FRIDAY, JUNE 29: Big organisations like BELCo could help power up the economy by cutting the cost of energy, according to a Government Senator.
Senator David Burt, the junior Finance Minister, said that reducing the cost of energy for average domestic consumers was another way of putting more money in the pockets of families — which could be a boost for local business as more cash would be available to buy goods and services on the island.
He said: “The Government has put forward a plan, the Energy White Paper, which has ambitious targets as we move towards more renewable energy.
“But that also means people pay less for their energy, which will reduce the pressure on average families.
“If Bermuda, as a country, spent 25 per cent less on energy and that amount of money is spent elsewhere in the local economy, that improves things for everyone.”
But BELCo said the cost of fuel oil — over which it has no control — accounted for around 50 per cent of island energy costs.
A spokeswoman added: “The cost of fuel includes a Government tax of $15.10 per barrel which contributes over $15 million per year to Government revenues.
“BELCo invests between $20 million and $30 million annually in energy infrastructure, the financing of which comes from revenues that could otherwise be paid out in dividends to shareholders.”
The spokeswoman added that BELCo investors got between five and six per cent in returns on average over the last few years, which dropped to less than four per cent in 2011 — well below the average US rate of 11 per cent and other island communities’ seven and 18 per cent.
She said: “Economic development and Bermuda’s reputation as a sophisticated business jurisdiction are dependent on BELCo’s ability to continue to supply a reliable electricity service.
“As Government and the private sector promotes Bermuda as an international business destination of choice, it must not be forgotten that confidence in the reliability of Bermuda’s electricity infrastructure is an important selling point.”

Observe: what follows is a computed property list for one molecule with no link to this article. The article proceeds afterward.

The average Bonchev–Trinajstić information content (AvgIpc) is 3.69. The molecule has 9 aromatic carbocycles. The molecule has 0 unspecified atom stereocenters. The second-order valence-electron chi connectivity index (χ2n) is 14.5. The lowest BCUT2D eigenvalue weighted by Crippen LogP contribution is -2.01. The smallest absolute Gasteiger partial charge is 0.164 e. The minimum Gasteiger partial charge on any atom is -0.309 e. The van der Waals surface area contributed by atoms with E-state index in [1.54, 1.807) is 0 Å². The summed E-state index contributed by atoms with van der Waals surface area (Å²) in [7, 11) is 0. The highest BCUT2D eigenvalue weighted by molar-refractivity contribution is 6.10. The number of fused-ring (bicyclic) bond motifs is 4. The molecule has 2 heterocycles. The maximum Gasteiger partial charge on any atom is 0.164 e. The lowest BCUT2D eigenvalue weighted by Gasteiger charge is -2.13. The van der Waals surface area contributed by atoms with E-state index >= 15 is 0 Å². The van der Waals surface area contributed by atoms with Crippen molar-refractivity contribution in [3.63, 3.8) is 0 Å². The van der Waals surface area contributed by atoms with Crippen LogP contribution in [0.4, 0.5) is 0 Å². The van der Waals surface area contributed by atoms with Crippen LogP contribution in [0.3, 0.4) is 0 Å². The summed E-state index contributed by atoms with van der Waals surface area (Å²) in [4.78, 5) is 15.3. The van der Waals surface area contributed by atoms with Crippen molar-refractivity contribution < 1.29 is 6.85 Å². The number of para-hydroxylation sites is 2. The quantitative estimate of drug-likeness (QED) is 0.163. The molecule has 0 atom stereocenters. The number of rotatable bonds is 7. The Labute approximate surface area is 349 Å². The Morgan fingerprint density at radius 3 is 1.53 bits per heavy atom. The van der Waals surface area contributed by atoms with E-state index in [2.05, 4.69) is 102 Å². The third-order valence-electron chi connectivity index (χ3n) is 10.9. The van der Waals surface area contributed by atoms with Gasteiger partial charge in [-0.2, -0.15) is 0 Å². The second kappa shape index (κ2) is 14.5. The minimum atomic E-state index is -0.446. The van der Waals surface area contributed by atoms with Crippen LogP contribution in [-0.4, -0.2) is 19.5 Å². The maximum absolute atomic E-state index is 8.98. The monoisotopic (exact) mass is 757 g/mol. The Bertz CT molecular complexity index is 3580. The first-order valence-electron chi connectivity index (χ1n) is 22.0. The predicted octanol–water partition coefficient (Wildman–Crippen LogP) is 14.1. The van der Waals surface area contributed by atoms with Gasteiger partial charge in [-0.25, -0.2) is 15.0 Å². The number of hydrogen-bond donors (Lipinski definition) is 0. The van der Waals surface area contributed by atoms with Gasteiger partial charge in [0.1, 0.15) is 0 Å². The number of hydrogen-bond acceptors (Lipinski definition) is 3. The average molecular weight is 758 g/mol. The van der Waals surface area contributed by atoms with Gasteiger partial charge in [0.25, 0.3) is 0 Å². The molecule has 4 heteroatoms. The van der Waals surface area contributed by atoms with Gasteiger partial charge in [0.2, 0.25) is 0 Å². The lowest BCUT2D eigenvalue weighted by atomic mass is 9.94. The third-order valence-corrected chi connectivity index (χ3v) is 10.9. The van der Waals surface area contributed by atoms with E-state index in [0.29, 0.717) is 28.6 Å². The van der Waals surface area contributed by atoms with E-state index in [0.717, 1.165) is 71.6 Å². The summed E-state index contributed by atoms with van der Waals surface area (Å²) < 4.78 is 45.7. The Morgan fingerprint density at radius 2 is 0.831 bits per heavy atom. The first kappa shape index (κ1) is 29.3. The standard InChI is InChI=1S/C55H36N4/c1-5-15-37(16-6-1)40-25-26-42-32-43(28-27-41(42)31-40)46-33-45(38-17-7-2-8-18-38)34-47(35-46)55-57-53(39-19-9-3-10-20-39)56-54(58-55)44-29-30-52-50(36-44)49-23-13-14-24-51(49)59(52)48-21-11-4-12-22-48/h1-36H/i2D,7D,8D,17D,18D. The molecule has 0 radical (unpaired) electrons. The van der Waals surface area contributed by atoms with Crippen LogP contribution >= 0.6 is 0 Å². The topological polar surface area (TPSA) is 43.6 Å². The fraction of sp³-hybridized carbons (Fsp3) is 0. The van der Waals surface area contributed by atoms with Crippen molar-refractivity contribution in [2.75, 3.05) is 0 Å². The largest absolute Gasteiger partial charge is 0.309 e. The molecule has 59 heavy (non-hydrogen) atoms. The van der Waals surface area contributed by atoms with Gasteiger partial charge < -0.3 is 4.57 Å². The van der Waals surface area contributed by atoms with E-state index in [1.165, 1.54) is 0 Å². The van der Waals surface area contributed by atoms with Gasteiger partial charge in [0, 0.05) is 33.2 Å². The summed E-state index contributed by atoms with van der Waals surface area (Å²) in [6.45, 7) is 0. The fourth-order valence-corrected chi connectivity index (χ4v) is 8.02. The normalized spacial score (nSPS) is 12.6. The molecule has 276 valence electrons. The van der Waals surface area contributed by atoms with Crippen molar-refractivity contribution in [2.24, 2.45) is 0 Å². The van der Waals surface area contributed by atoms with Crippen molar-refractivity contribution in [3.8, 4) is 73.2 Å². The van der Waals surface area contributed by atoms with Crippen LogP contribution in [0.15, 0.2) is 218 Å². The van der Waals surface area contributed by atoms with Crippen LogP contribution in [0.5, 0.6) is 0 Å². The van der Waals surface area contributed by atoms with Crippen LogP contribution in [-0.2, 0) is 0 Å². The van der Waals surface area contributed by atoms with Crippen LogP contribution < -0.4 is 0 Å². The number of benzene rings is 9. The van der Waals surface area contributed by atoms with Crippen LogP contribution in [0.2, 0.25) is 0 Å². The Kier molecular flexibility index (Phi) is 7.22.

Drop in profit
The Ascendant group of companies, which includes BELCo, made a profit of $11.12 million in 2011. This marked a 30 per cent drop from $16.02 million the year before.
The sale of electricity by BELCo dropped by $3.22 million —put down to a shrinking customer base as more people left the island.
Sen Burt said that tax breaks to encourage more fuel efficient cars would, as well as reducing pollution, release more money to spend on other things.
He said: “Energy costs have gone up a great deal and that has put a brake on global expansion as well.
“Energy efficiency is one of the things which will lead to a reduction in the cost of living. With cars, the less money we spend on gas, the more we have to spend elsewhere in the economy.
“It’s about sustainability — we use dryers now instead of drying clothes on a line, which uses more energy.”
Sen Burt added: “The average Bermudian consumer is hurting, yet we read about continued profits for BELCo when they ask for price hikes.
“We read about continued profits for insurance companies who are increasing rates for consumers. We don’t get to see the figures for private companies like supermarkets but one must ask if, during this time, private industry is doing all it can to help the country during this tough time.”
He said: “Government is also helping by increasing pensions for seniors and with things like Future Care to provide an alternative to private insurers.”